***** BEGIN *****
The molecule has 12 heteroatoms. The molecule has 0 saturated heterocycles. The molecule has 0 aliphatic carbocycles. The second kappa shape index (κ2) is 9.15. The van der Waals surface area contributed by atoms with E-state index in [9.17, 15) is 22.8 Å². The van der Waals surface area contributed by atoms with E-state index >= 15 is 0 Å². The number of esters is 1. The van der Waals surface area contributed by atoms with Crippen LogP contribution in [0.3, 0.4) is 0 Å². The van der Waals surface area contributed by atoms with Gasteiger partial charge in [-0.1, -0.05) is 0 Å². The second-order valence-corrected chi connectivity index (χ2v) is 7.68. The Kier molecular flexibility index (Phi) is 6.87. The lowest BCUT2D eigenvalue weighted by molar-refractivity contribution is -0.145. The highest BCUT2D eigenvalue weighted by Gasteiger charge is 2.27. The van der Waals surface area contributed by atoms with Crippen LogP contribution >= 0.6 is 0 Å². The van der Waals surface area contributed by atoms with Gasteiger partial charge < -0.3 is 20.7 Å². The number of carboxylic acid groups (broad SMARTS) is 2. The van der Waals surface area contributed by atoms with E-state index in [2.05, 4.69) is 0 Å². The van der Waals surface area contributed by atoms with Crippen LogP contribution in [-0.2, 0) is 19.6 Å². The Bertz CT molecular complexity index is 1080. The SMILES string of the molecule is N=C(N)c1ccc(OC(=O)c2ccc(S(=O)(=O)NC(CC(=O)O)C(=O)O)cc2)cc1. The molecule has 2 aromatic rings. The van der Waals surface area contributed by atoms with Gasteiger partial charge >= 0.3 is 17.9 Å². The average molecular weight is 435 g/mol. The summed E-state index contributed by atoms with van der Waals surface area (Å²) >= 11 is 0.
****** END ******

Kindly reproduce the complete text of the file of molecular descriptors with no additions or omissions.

The molecule has 12 heteroatoms. The molecule has 0 saturated heterocycles. The molecule has 0 aliphatic carbocycles. The second kappa shape index (κ2) is 9.15. The van der Waals surface area contributed by atoms with E-state index in [9.17, 15) is 22.8 Å². The van der Waals surface area contributed by atoms with E-state index >= 15 is 0 Å². The number of esters is 1. The van der Waals surface area contributed by atoms with Crippen LogP contribution in [0.3, 0.4) is 0 Å². The van der Waals surface area contributed by atoms with Gasteiger partial charge in [-0.1, -0.05) is 0 Å². The second-order valence-corrected chi connectivity index (χ2v) is 7.68. The Kier molecular flexibility index (Phi) is 6.87. The lowest BCUT2D eigenvalue weighted by molar-refractivity contribution is -0.145. The highest BCUT2D eigenvalue weighted by Gasteiger charge is 2.27. The van der Waals surface area contributed by atoms with Crippen LogP contribution >= 0.6 is 0 Å². The van der Waals surface area contributed by atoms with Gasteiger partial charge < -0.3 is 20.7 Å². The number of carboxylic acid groups (broad SMARTS) is 2. The van der Waals surface area contributed by atoms with E-state index in [2.05, 4.69) is 0 Å². The van der Waals surface area contributed by atoms with Crippen LogP contribution in [-0.2, 0) is 19.6 Å². The Bertz CT molecular complexity index is 1080. The SMILES string of the molecule is N=C(N)c1ccc(OC(=O)c2ccc(S(=O)(=O)NC(CC(=O)O)C(=O)O)cc2)cc1. The molecule has 2 aromatic rings. The van der Waals surface area contributed by atoms with Gasteiger partial charge >= 0.3 is 17.9 Å². The average molecular weight is 435 g/mol. The summed E-state index contributed by atoms with van der Waals surface area (Å²) >= 11 is 0.